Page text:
An exciting first step

January 25, 2017 | Focus On Education | Volume 21 Issue 3
Jill Wiens | Rosthern Junior College

I live in one of the most beautiful places on the Prairies. The Shekinah Retreat Centre is situated in the North Saskatchewan River Valley. Northeast of my house, a deep ravine funnels a beaver-filled creek into the wide river below. God’s presence is ubiquitous here, a place that has been significant to my development since I attended summer camp at Shekinah when I was 7.

Although I’m now in my first year of teaching at Rosthern (Sask.) Junior College (RJC), I initially began working with children and youth at Shekinah as a camp counsellor. As a kid, camp was my home away from home. I had a place in God’s magnificent river valley and in the community created there weekly. As I grew, I found that camp was a place where I felt capable: of building a fire, steering a canoe, navigating the trails and, eventually, sharing my faith.

At camp, experience was a powerful teaching tool, and as a counsellor I delighted in facilitating that kind of learning. I saw how important it was for kids to feel safe before meaningful relationship building and learning could occur. I saw that with security they could push themselves to overcome fears to climb walls, paddle the river, speak in front of their peers or even to sleep away from home for the first time. I also saw genuine inquiry into their surrounding environment and the God who made it.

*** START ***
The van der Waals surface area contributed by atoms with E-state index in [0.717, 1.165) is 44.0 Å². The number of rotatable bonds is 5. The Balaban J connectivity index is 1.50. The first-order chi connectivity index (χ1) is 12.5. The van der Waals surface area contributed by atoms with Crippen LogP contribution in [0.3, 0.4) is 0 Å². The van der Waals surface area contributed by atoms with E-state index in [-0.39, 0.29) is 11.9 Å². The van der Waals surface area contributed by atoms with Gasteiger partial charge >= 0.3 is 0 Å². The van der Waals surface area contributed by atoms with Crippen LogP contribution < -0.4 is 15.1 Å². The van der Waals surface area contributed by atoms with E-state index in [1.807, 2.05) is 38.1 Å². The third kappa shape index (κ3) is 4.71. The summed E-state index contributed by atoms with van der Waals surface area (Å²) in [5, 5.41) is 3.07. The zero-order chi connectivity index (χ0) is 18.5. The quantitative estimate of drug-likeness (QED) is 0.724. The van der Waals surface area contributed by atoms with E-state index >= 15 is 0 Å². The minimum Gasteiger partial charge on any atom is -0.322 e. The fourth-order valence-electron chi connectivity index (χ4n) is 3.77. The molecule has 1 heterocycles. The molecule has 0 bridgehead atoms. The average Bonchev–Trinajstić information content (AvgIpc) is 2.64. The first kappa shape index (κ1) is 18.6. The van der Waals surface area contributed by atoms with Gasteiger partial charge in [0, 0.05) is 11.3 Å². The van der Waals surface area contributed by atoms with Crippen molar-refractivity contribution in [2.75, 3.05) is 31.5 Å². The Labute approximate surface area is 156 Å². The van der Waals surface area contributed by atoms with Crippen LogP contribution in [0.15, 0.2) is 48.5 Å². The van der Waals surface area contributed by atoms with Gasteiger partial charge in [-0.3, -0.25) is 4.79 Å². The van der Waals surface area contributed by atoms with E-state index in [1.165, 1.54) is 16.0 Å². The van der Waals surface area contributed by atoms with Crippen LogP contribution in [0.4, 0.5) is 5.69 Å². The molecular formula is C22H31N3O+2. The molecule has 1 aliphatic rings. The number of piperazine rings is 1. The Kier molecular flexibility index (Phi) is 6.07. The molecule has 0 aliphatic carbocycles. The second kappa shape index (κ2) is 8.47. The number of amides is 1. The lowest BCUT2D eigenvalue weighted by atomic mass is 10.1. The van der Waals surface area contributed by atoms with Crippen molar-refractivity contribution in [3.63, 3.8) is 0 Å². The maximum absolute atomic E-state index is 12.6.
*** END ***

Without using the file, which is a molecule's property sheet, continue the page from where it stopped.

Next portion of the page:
I decided to pursue an education degree in the hopes of somehow replicating parts of this learning environment in a school setting. However, school is not camp. Grades, homework, deadlines and classrooms can make the process of learning thoroughly unenjoyable. The navigation of peer groups, and the expectation that one learns in the same way and at the same pace as the rest, can leave little enthusiasm for inquiry.

Christian education has a response to this. It is an approach in which people are children of God first, students in a classroom second. At RJC, community is more important than curriculum. I am privileged to work where a safe learning environment is as important as the learning that will occur there, and where conversation about a better approach to education is not just talk.

This year, a new Grade 10 program is integrating learning across disciplines and encouraging inquiry. It is an exciting first step towards a place where all can feel capable of genuine learning and discovery.

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